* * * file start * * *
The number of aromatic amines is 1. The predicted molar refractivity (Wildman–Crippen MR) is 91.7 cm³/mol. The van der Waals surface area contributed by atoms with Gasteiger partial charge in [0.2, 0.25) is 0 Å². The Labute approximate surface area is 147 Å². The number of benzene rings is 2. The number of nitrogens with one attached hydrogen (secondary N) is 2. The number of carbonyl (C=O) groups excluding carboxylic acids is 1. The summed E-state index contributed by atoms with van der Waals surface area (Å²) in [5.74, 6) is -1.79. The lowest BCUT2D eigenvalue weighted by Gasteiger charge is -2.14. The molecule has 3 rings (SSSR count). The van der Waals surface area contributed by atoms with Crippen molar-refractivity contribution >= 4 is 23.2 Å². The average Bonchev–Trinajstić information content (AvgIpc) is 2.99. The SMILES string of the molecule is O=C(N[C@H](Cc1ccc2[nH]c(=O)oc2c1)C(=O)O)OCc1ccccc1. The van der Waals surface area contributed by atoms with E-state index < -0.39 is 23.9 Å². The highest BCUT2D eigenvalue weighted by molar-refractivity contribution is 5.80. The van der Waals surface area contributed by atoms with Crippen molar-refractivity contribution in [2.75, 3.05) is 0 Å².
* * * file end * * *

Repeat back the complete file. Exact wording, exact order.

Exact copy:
The number of aromatic amines is 1. The predicted molar refractivity (Wildman–Crippen MR) is 91.7 cm³/mol. The van der Waals surface area contributed by atoms with Gasteiger partial charge in [0.2, 0.25) is 0 Å². The Labute approximate surface area is 147 Å². The number of benzene rings is 2. The number of nitrogens with one attached hydrogen (secondary N) is 2. The number of carbonyl (C=O) groups excluding carboxylic acids is 1. The summed E-state index contributed by atoms with van der Waals surface area (Å²) in [5.74, 6) is -1.79. The lowest BCUT2D eigenvalue weighted by Gasteiger charge is -2.14. The molecule has 3 rings (SSSR count). The van der Waals surface area contributed by atoms with Crippen molar-refractivity contribution >= 4 is 23.2 Å². The average Bonchev–Trinajstić information content (AvgIpc) is 2.99. The SMILES string of the molecule is O=C(N[C@H](Cc1ccc2[nH]c(=O)oc2c1)C(=O)O)OCc1ccccc1. The van der Waals surface area contributed by atoms with E-state index < -0.39 is 23.9 Å². The highest BCUT2D eigenvalue weighted by molar-refractivity contribution is 5.80. The van der Waals surface area contributed by atoms with Crippen molar-refractivity contribution in [2.75, 3.05) is 0 Å².